By Carlynn Woolsey, Foodable Contributor
When it comes to tasting our food, it can be pretty easy to distinguish between the four main sensations — salty, sweet, sour, and bitter — but what about umami, the fifth sensation that, as of late, is taking the culinary world by storm? Umami is derived from the Japanese word for “delicious/tasty” (umami) and literally translates to “pleasant savory taste.” While consumers are still catching on to this taste sensation, chefs and mixologists have been toying with the concept for several years now, with no signs of stopping any time soon.
Umami came about in 1908 as the result of the tedious work of Kikunae Ikeda, a chemistry professor at the Imperial University of Tokyo. Ikeda had noticed a certain recognizable yet undistinguishable element of taste in particular foods including asparagus, tomatoes, and kelp, the latter of which he studied in great detail. What he found was that these foods had a high concentration of the amino acid glutamate. Ikeda went on to replicate the flavor in the substance we commonly refer to as MSG, or monosodium glutamate, which was marketed as the magical product that could enhance the flavor of any dish.
Not all foods need to be enhanced though, as a lot of our dietary staples include naturally occurring levels of umami. Have you ever wondered why so many people go bonkers for bacon? It has to do with the fact that cured pork products top the umami charts. Mushrooms — especially shiitake — exhibit a high level of the savory taste, and when combined with sweet potatoes make for an umami explosion. Potatoes, in general, are a very umami-rich food, as are carrots. Matured beef (think beef jerky) contains a significant amount of glutamate. And when people started pairing plain old ground beef with cheese and ketchup, à la the cheeseburger, a match made in umami heaven was unknowingly born.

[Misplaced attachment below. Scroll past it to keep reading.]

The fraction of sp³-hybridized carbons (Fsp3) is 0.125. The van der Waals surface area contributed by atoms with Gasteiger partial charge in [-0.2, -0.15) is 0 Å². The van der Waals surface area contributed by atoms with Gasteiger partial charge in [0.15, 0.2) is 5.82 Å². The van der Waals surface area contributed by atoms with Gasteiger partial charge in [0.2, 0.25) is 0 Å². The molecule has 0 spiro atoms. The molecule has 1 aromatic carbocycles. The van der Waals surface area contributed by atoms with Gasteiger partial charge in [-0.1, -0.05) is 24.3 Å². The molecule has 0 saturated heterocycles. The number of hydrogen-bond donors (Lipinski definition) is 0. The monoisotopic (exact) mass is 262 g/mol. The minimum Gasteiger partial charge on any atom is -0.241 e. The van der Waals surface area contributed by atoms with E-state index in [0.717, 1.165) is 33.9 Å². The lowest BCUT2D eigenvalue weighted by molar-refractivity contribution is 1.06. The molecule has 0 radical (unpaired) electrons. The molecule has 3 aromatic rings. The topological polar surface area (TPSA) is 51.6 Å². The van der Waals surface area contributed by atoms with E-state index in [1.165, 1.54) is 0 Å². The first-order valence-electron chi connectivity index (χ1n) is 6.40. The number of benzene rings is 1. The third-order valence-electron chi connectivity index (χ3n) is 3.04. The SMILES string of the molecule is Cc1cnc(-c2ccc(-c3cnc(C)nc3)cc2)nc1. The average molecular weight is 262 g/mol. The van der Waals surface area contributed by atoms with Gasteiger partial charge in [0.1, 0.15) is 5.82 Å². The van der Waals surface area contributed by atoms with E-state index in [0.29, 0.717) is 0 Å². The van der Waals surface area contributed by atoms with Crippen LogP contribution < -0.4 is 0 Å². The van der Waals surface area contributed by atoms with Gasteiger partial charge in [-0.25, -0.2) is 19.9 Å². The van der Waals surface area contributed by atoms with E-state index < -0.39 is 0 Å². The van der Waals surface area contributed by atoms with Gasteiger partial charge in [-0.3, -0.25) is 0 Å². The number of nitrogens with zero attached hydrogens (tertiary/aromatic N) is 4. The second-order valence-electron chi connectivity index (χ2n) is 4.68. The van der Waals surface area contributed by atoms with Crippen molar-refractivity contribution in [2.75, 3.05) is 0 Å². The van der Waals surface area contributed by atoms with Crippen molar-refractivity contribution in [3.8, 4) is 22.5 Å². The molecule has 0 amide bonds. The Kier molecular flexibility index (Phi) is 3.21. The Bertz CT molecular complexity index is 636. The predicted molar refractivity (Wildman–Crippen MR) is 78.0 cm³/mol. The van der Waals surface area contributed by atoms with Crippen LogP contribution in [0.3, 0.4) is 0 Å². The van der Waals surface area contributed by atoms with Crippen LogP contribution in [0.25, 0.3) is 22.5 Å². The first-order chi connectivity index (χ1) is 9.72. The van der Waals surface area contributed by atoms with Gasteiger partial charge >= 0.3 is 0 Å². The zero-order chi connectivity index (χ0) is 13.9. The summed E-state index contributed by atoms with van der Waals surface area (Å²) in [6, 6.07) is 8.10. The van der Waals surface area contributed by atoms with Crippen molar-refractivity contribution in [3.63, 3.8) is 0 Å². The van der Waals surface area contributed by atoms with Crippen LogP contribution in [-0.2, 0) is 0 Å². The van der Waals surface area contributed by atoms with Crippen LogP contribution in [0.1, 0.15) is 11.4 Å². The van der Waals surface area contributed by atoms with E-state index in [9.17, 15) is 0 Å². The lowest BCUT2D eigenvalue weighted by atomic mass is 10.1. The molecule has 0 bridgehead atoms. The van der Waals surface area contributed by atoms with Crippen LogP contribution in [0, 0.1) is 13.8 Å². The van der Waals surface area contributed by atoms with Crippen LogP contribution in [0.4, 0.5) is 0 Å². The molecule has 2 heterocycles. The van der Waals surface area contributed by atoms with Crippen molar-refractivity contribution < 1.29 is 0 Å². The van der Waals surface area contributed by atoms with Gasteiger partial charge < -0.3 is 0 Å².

Umami for the Masses
Adam Fleischman wanted to capitalize on the inherent umami quality found in modern burgers when he opened Umami Burger in Los Angeles in 2009. He was striving to create what he deemed the “ultimate umami bomb” in a layered burger that also had an ideal b-to-b (bun-to-burger) ratio. The original recipe includes a 6-ounce patty made from ground local steaks cooked and seasoned with “Umami Dust,” oven-roasted tomatoes, shiitake mushrooms, caramelized onions, “Umami Ketchup,” and a Parmesan crisp, all sandwiched between a Portuguese-style roll. The burger and larger concept quickly caught on with the now-franchise restaurant chain expanding to more than 20 locations throughout California, and newly opened outposts in Las Vegas, Miami, and New York City.
Umami and the Savory Cocktail Trend
If you would prefer to drink your umami instead, cocktail aficionados are whipping up a new wave of savory drinks that play to the trend. For the adventurous at heart, consider a martini made with garlic-infused vodka, vermouth, and a few dashes of truffle oil; go all-in and garnish with an anchovy if so desired. On the tamer side of things, try a gin-based martini muddled with tomatoes, basil leaves, peppercorns, and bitters, served in a salt-rimmed glass. When dessert rolls around, opt for a sweet potato cocktail enhanced with pumpkin, sherry, cinnamon, vanilla, and salty pecans. In a time when farm-to-table ingredients are all the rage, the pleasantly savory possibilities are endless. Cheers to umami and boundless “tasty” experiences for us all!